Starting with the tensions in the early family constellation, Gloria C. Erlich traces Edith Wharton's erotic evolution—from her early repression of sexuality and her celibate marriage to her discovery of passion in a rapturous midlife love affair with the bisexual Morton Fullerton. Analyzing the novelist's life, letters, and fiction, Erlich reveals several interrelated identity systems—the filial, the sexual, and the creative—that evolved together over the course of Wharton's lifetime.
Gloria C. Erlich is the author of Family Themes and Hawthorne's Fiction (Rutgers, 1984), which won the House of Seven Gables Hawthorne Award and the Modern Language Association Prize for Independent Scholars. She lives and writes in Princeton, New Jersey.
"This is a rare biographical work and an illuminating contribution to literary psychology. Gloria Erlich's documented study of Edith Wharton's sexual development demonstrates in dramatic fashion the extent to which human sexual drives penetrate and dominate creativity in all the arts."—Leon Edel, author of Henry James: A Life
"A beautifully written, fascinating exploration of the effects of surrogate mothering on the life and work of Edith Wharton . . . that challenges certain contemporary assumptions about the infinite flexibility of the mother-infant bond. Erlich's triumph is the way in which she transcends the politics of motherhood by rendering a convincing portrayal of the reciprocities between Wharton's experiences of mothering (and fathering) and her art. Tracing the intermeshing of Wharton's imaginative fictional accounts with her actual history of marriage, sexual awakening, mentorship, friendship, and female attachments, she enables us to see clearly how Wharton spent her adulthood forging through fiction what childhood had withheld—an internal mothering experience."—Louise J. Kaplan, author of Female Perversions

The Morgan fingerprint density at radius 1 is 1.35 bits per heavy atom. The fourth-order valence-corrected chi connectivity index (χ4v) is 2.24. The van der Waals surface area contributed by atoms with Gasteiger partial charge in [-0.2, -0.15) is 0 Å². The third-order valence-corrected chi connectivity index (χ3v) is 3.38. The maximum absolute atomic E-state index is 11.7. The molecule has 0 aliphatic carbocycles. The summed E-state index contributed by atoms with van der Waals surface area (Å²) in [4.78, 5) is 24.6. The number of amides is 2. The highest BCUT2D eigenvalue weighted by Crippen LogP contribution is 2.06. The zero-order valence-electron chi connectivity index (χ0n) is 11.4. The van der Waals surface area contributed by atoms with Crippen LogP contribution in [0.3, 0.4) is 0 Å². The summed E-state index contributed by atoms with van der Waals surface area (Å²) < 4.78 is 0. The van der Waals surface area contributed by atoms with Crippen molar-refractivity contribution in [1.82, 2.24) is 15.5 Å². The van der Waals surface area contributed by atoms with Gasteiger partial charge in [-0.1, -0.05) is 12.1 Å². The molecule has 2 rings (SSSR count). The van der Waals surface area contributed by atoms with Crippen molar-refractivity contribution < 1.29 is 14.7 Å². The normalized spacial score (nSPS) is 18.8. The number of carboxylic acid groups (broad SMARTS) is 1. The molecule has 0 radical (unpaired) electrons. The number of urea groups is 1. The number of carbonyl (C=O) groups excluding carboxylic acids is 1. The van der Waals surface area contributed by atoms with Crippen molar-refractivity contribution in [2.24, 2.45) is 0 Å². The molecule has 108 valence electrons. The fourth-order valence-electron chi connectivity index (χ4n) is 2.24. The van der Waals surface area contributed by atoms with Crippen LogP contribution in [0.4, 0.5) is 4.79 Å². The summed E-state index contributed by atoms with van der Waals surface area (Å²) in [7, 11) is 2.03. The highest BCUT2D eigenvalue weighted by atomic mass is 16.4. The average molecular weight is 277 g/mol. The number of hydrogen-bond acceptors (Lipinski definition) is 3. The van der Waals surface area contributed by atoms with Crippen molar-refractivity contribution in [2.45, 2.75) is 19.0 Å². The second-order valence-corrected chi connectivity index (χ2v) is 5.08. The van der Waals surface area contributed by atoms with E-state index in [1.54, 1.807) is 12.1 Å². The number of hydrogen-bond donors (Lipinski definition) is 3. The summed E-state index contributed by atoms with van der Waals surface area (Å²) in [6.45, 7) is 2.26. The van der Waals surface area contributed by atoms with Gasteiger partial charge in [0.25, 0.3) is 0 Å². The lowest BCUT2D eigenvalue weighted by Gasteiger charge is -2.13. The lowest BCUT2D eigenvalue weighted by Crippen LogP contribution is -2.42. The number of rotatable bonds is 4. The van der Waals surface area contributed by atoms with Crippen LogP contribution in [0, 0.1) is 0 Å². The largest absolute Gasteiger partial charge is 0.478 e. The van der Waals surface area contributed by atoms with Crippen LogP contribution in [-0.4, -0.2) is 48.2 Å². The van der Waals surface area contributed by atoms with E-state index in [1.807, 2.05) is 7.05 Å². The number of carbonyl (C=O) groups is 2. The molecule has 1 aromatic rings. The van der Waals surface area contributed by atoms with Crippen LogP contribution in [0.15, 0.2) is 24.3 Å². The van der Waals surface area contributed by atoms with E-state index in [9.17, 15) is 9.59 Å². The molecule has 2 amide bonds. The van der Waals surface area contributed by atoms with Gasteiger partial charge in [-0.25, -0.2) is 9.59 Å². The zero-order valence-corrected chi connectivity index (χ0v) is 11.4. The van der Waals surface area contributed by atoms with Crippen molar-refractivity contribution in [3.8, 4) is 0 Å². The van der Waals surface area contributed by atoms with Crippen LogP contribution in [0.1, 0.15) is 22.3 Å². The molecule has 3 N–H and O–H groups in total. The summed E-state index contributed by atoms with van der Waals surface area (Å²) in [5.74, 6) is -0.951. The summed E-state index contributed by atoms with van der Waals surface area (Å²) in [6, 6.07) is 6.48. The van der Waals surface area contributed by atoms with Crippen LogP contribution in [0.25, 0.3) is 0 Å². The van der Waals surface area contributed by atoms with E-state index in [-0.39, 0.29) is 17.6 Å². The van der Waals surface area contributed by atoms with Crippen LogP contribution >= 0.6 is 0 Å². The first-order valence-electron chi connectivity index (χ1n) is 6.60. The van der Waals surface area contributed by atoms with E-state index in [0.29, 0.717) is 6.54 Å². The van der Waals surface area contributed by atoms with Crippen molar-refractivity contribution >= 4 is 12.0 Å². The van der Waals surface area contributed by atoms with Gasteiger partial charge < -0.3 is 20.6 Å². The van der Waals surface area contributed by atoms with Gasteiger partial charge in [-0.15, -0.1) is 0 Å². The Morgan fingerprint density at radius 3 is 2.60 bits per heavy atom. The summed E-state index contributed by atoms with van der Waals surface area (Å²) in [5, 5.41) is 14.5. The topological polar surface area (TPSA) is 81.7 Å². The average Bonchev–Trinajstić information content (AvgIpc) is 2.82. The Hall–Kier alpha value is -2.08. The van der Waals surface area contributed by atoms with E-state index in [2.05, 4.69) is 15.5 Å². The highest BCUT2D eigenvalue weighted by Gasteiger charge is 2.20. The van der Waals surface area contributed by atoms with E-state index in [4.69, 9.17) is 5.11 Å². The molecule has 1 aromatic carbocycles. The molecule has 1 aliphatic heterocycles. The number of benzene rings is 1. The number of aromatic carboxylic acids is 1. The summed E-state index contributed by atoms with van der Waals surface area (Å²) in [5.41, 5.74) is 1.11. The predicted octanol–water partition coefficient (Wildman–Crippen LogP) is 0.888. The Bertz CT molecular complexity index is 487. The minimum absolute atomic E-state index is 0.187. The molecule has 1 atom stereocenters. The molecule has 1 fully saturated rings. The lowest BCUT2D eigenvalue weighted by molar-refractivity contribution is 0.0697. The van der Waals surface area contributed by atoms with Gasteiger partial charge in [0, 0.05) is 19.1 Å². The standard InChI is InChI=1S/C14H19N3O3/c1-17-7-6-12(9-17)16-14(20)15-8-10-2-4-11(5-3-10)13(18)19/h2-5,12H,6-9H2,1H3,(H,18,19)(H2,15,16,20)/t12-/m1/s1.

"Imaginative and thought-provoking, The Sexual Education of Edith Wharton speculates interestingly about the author's early life and its residual influence upon her work. The discussion of the Fullerton affair ("The Passion Experience") is especially illuminating, allowing us to understand the important implications of The Touchstone, a novel that scholars have too often neglected."—Cynthia Griffin Wolff, author of Emily Dickinson and A Feast of Words: The Triumph of Edith Wharton